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Policy forums as obstacles to social change

Through Metaphor to a Sustainable Ecology of Development Policies (Part #2)

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Meetings, and particularly international meetings, are a vital feature of society. They are a principal means whereby different perspectives are 'assembled', 'meet' or touch each other, possibly following a period of separation ('reunion'). Through such occasions conceptual and other resources are brought together to bear on questions of common concern ('conference') or they may provide the environment for the emergence of a synergistic relationship between previously unrelated concerns ('forum'). Considerable effort has been successfully made to increase the efficiency of meeting organization through the use of management skills, communications technology and specially conceived buildings. But despite the ease with which meetings are held, there is continuing concern that many of the events which raise hopes of policy breakthroughs do not fulfill the expectations of participants or of those whose future depends on their outcome.

Some efforts have been made, especially in North America, to move beyond a concern for the 'mechanics' of meeting organization in order to facilitate those processes which are more congenial and significant to participants. These innovations have been for the most part experimental and are primarily applicable to small groups under special conditions (notably where cultural and linguistic differences are not a factor). The fundamental problem seems to be that the apparent success at 'processing' agenda items, participant viewpoints and documents, often appears to be matched by only apparent or superficial consensus whose impact, if any, tends to be limited to one of short-term public relations. The meeting outcome is such that collective empowerment is minimal as is that of the individual participant.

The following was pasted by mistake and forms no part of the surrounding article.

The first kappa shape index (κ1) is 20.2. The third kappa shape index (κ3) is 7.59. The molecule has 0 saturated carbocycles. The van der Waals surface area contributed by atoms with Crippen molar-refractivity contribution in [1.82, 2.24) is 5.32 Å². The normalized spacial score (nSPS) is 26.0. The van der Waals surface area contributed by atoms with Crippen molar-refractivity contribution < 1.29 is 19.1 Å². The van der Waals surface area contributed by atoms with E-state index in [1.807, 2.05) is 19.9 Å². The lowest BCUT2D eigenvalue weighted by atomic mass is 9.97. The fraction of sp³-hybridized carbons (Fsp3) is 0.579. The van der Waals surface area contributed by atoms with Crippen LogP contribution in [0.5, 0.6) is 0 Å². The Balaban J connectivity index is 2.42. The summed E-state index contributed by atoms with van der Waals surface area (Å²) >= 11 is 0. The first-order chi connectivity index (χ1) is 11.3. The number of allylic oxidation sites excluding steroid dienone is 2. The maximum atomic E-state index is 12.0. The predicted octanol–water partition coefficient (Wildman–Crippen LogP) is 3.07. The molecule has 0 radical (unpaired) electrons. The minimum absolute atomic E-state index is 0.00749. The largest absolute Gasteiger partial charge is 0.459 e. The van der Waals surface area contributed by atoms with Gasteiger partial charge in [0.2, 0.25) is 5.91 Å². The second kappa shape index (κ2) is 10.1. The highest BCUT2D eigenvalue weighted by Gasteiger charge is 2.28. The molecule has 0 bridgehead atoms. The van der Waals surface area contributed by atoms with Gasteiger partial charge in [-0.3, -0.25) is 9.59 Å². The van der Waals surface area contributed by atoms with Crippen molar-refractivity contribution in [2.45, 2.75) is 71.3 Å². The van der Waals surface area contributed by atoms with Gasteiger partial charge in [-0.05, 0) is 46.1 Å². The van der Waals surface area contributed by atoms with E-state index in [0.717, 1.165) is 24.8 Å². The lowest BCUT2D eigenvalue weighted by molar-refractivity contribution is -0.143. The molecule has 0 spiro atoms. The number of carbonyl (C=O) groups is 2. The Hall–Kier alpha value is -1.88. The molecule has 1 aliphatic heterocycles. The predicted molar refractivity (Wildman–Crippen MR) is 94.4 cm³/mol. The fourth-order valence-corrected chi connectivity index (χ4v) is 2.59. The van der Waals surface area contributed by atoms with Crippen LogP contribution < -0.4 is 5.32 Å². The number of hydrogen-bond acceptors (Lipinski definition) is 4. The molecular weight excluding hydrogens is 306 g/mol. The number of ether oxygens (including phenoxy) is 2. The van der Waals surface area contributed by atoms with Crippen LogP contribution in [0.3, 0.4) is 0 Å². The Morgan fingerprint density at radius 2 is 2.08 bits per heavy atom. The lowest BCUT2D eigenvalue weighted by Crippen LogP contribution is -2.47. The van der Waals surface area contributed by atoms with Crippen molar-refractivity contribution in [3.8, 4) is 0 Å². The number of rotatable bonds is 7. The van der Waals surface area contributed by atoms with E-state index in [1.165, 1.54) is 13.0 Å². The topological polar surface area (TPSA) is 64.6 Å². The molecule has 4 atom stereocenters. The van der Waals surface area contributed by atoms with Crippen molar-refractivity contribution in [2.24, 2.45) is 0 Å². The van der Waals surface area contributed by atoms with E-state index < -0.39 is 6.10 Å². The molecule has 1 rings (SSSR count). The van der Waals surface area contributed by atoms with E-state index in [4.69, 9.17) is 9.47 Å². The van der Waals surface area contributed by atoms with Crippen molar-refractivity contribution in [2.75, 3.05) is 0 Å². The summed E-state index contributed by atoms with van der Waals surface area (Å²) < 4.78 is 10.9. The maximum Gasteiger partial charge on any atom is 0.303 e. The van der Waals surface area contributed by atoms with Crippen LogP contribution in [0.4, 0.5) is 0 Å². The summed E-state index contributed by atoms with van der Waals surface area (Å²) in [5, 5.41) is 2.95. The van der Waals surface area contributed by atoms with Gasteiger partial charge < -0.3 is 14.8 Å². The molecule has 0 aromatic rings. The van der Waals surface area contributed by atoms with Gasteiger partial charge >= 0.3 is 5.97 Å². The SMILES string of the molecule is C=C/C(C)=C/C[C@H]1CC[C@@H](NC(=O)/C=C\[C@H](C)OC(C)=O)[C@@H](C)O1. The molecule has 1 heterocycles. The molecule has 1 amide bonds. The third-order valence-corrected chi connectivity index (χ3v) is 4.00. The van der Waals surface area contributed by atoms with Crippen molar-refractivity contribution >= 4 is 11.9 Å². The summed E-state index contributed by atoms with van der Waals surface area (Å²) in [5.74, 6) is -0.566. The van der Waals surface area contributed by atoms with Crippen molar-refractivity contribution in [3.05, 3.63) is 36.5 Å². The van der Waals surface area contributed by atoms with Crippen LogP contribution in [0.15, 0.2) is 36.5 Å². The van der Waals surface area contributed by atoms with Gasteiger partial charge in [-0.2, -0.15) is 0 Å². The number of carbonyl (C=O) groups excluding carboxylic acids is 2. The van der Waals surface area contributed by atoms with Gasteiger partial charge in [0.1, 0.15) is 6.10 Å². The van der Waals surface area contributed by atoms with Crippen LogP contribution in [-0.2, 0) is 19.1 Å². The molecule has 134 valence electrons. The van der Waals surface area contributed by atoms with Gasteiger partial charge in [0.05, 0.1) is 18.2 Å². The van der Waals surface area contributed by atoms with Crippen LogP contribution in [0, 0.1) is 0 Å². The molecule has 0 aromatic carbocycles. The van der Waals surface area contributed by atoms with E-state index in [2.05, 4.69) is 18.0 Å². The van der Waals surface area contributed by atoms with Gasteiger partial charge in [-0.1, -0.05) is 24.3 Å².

In this light, the current design and operation of meetings itself constitutes a major obstacle to social change, especially in those cases where social change is a theme of the meeting. The conventional approach to discussions of policy issues is to assume that the discussion forum is in many respects 'transparent' to the content, provided that the basic logistical, communication and protocol questions are satisfactorily arranged (e.g. documents, microphone, etc). Since such events tend not to be characterized by remarkable breakthroughs, and are better remembered by the frequency of their failure, it is appropriate to ask more radical questions -- if policy formulation is to respond more appropriately to the challenge of the times. The possibilities for such 'transformativeconferencing' have been explored in earlier papers (Judge, 1984a).

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